such rules about their internal affairs as they see fit, subject to the qualification that if a
company’s articles contain anything that is contrary to the provisions of that Act, or against
the general law, then it will have no effect. This principle will also apply to the articles of
companies which are formed and registered under the Act.
Section 19: Power of Secretary of State to prescribe model articles
Section 20: Default application of model articles
69. Section 8 of the 1985 Act enables the Secretary of State to prescribe model forms of
articles for companies registered under that Act (see the Companies (Tables A to F)
Regulations 1985 (SI 1985/805)). Articles for certain special types of companies used in
particular sectors, for example, commonhold associations, right to manage (“RTM”)
companies, and right to enfranchise (“RTE”) companies are prescribed by regulations made
under the Acts of Parliament that created these types of company.
70. Although sections 8 and 8A of the 1985 Act allow the Secretary of State to prescribe
forms of articles (and memoranda) for a number of different types of company under section
8, he is only able to prescribe “default” model articles for companies limited by shares.
“Default” model articles are model articles which apply to companies of a particular
description where they have not registered any articles of their own, or have not made
provision for a particular matter for which there is a corresponding model article. “Default”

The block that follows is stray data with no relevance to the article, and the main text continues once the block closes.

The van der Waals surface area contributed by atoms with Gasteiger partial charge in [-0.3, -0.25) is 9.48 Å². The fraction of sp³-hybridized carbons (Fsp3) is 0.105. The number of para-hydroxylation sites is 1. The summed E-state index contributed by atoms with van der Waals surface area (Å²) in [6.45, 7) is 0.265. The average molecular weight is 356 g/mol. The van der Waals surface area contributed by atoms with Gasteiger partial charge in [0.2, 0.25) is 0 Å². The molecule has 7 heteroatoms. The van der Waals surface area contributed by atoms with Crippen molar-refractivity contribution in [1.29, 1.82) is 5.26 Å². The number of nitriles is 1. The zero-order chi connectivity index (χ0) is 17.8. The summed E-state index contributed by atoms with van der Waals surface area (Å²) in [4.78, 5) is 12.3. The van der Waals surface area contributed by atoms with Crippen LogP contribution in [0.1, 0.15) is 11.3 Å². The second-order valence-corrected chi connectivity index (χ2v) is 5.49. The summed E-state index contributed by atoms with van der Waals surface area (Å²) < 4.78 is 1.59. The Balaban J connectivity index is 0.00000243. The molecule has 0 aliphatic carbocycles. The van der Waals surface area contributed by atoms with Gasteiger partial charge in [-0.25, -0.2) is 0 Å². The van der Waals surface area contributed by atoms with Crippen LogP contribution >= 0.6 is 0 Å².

model articles apply to a company of the description for which they are prescribed only to the
extent that it has not modified the default provision in question in its own registered articles
or excluded it, or the model articles in their entirety, from the registered articles.
71. The rationale behind this is that the model articles should operate as a “safety net”
which enables the members and directors of such companies to take decisions in
circumstances where a company has failed to provide the appropriate authority in its
registered articles (or failed to register articles at all).
72. These two sections replace section 8 of the 1985 Act. In line with the CLR’s
recommendations (Company Formation and Capital Maintenance, paragraph 2.22), the
Secretary of State will have the power to prescribe model articles, including “default” model articles, for different descriptions of companies formed under the Act.
73. For existing companies, there will be no change. The principle is maintained that the
version of the model articles that was in force at the time that a particular company was
originally registered will continue to apply to that company. For the majority of companies
limited by shares on the register at the date that the Act comes into force, the “default” model
articles will continue to be the Companies Act 1985 Table A (“Table A”).